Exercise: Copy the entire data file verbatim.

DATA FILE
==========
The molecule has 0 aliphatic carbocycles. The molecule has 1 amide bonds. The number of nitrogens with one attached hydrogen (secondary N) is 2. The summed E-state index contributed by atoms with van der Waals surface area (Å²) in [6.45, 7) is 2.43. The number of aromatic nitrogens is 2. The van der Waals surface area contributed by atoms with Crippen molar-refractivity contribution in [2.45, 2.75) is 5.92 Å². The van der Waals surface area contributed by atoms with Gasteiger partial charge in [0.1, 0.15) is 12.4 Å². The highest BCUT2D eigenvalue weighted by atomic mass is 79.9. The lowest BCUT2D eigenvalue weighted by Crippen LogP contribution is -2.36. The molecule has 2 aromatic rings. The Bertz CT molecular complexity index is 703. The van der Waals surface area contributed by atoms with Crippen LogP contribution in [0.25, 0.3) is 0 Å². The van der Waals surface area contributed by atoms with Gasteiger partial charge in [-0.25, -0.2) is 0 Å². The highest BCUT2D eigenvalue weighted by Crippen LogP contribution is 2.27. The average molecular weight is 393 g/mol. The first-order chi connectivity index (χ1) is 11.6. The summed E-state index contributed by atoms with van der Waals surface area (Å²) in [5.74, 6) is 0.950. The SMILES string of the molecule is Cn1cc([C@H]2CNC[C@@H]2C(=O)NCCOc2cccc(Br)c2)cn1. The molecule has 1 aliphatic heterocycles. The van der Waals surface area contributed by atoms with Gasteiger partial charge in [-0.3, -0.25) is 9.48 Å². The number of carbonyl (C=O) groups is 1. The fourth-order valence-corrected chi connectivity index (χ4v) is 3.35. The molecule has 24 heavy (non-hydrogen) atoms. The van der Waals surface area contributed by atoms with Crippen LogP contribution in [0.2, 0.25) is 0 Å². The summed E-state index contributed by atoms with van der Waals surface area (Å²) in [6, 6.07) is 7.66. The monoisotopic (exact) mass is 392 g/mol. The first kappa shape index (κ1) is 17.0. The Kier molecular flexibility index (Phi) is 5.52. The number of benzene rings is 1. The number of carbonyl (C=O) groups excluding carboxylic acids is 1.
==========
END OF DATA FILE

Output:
The molecule has 0 aliphatic carbocycles. The molecule has 1 amide bonds. The number of nitrogens with one attached hydrogen (secondary N) is 2. The summed E-state index contributed by atoms with van der Waals surface area (Å²) in [6.45, 7) is 2.43. The number of aromatic nitrogens is 2. The van der Waals surface area contributed by atoms with Crippen molar-refractivity contribution in [2.45, 2.75) is 5.92 Å². The van der Waals surface area contributed by atoms with Gasteiger partial charge in [0.1, 0.15) is 12.4 Å². The highest BCUT2D eigenvalue weighted by atomic mass is 79.9. The lowest BCUT2D eigenvalue weighted by Crippen LogP contribution is -2.36. The molecule has 2 aromatic rings. The Bertz CT molecular complexity index is 703. The van der Waals surface area contributed by atoms with Crippen LogP contribution in [0.25, 0.3) is 0 Å². The van der Waals surface area contributed by atoms with Gasteiger partial charge in [-0.25, -0.2) is 0 Å². The highest BCUT2D eigenvalue weighted by Crippen LogP contribution is 2.27. The average molecular weight is 393 g/mol. The first-order chi connectivity index (χ1) is 11.6. The summed E-state index contributed by atoms with van der Waals surface area (Å²) in [5.74, 6) is 0.950. The SMILES string of the molecule is Cn1cc([C@H]2CNC[C@@H]2C(=O)NCCOc2cccc(Br)c2)cn1. The molecule has 1 aliphatic heterocycles. The van der Waals surface area contributed by atoms with Gasteiger partial charge in [-0.3, -0.25) is 9.48 Å². The number of carbonyl (C=O) groups is 1. The fourth-order valence-corrected chi connectivity index (χ4v) is 3.35. The molecule has 24 heavy (non-hydrogen) atoms. The van der Waals surface area contributed by atoms with Crippen LogP contribution in [0.2, 0.25) is 0 Å². The summed E-state index contributed by atoms with van der Waals surface area (Å²) in [6, 6.07) is 7.66. The monoisotopic (exact) mass is 392 g/mol. The first kappa shape index (κ1) is 17.0. The Kier molecular flexibility index (Phi) is 5.52. The number of benzene rings is 1. The number of carbonyl (C=O) groups excluding carboxylic acids is 1.